Student of Robert Walters will continue at Oberlin while beginning career with St. Paul Chamber Orchestra.
Cassie Pilgrim found her calling with the oboe in the way that so many young musicians do.
“I had to pick an instrument that would fit in my backpack,” says the native of Atlanta, who began playing at age 10.
“But I was also attracted to the oboe because people said it was too hard to play. And it was really hard to play after all, but I think it was the right match for me.”
At this point it would be difficult to prove otherwise.
In late January, Pilgrim earned the position of principal oboe with the St. Paul Chamber Orchestra. The offer followed an audition in November 2018 and a three-week trial period in January, capped with a recital for her would-be peers in the orchestra.
Within a week, Pilgrim was back in Oberlin to begin the spring semester of her first year in the Artist Diploma program. A student of Professor Robert Walters, she intends to complete her Oberlin degree in 2020 while beginning her work with St. Paul this summer. In March she joined Walters and clarinet professor Richard Hawkins in a performance of Karg-Elert's Trio for Oboe, Clarinet, and English Horn, Op. 49, No. 1 (pictured). The piece was part of a wind faculty recital; Pilgrim was the only student performer.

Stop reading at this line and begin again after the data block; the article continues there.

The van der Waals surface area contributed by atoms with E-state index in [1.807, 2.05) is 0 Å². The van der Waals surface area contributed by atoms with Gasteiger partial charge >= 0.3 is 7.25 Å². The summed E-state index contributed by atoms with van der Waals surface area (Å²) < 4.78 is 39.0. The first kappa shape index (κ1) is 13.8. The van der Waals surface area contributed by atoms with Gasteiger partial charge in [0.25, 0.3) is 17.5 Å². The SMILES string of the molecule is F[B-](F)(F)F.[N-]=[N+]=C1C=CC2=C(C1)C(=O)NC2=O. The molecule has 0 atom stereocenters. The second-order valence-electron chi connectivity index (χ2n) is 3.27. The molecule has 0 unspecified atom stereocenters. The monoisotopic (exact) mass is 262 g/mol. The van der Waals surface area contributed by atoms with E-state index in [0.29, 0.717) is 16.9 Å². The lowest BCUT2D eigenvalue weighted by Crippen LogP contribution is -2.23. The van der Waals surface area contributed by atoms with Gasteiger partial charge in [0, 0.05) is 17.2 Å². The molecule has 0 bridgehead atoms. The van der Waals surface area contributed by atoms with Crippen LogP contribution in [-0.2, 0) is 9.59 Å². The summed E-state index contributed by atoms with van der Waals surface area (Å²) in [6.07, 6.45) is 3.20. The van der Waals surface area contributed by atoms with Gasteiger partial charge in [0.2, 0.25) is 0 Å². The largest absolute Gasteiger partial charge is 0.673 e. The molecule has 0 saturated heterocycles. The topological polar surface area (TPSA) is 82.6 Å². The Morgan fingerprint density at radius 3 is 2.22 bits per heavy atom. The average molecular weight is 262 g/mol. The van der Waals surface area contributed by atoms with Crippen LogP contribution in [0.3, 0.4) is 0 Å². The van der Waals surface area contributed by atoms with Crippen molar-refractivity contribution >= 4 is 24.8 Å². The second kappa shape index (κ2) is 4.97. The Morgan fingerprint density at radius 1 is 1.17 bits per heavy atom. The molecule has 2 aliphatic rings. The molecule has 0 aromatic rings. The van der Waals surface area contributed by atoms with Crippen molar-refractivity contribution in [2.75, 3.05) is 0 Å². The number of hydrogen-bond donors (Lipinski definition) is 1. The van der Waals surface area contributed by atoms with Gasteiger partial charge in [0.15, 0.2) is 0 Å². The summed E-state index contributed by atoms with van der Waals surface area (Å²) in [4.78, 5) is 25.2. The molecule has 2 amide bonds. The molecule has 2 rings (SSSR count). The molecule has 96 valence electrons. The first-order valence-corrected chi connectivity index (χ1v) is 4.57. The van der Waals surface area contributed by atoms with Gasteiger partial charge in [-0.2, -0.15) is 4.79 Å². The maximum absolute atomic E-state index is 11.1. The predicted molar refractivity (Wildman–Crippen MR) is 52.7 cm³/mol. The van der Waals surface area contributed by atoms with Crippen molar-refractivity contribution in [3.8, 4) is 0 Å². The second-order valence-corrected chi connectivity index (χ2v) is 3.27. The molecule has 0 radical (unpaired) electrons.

A 2018 graduate of the Curtis Institute of Music, Pilgrim was encouraged to consider Oberlin in part by her Curtis classmate Will Welter AD ’18. Welter also earned an Artist Diploma at Oberlin under Walters; his own prodigious career arc has already landed him in the principal oboe chair with the Chicago Symphony Orchestra.
From the outset of the fall semester, Pilgrim and Walters turned their focus to the task at hand: her November audition in St. Paul, only the second professional audition she had taken.
“He has been unbelievably generous and dedicated with his time,” she says of Walters. “He knows a lot about the profession because he has obviously been playing in incredible ensembles for a long time. Even more important: He knew what to do with me and how to convince me that I was capable of success. That I didn’t have to fake anything. That I have a voice, and he just encouraged me to use my voice.”
And it’s more than just her professor, she adds.
“Oberlin is very supportive and very collaborative. I feel like one person’s victory is every person’s victory here, and everyone is there for you. I have truly felt that here, and I really appreciate it.”
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